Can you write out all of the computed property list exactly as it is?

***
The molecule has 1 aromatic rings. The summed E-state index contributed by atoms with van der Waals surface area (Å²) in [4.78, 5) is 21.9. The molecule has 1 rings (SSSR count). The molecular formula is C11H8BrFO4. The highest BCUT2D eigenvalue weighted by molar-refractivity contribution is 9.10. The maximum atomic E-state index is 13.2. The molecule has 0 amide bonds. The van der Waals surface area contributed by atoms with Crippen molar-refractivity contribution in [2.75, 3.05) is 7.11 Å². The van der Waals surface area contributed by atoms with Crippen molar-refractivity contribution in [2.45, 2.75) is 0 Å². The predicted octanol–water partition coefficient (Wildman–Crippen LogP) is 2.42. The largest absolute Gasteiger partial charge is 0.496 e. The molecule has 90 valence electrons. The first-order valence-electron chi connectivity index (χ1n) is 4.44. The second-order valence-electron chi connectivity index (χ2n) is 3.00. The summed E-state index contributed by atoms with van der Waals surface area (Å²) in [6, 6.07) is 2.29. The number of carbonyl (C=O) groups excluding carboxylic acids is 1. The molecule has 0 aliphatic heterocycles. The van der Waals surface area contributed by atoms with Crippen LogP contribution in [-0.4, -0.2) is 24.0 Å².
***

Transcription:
The molecule has 1 aromatic rings. The summed E-state index contributed by atoms with van der Waals surface area (Å²) in [4.78, 5) is 21.9. The molecule has 1 rings (SSSR count). The molecular formula is C11H8BrFO4. The highest BCUT2D eigenvalue weighted by molar-refractivity contribution is 9.10. The maximum atomic E-state index is 13.2. The molecule has 0 amide bonds. The van der Waals surface area contributed by atoms with Crippen molar-refractivity contribution in [2.75, 3.05) is 7.11 Å². The van der Waals surface area contributed by atoms with Crippen molar-refractivity contribution in [2.45, 2.75) is 0 Å². The predicted octanol–water partition coefficient (Wildman–Crippen LogP) is 2.42. The largest absolute Gasteiger partial charge is 0.496 e. The molecule has 90 valence electrons. The first-order valence-electron chi connectivity index (χ1n) is 4.44. The second-order valence-electron chi connectivity index (χ2n) is 3.00. The summed E-state index contributed by atoms with van der Waals surface area (Å²) in [6, 6.07) is 2.29. The number of carbonyl (C=O) groups excluding carboxylic acids is 1. The molecule has 0 aliphatic heterocycles. The van der Waals surface area contributed by atoms with Crippen LogP contribution in [-0.4, -0.2) is 24.0 Å².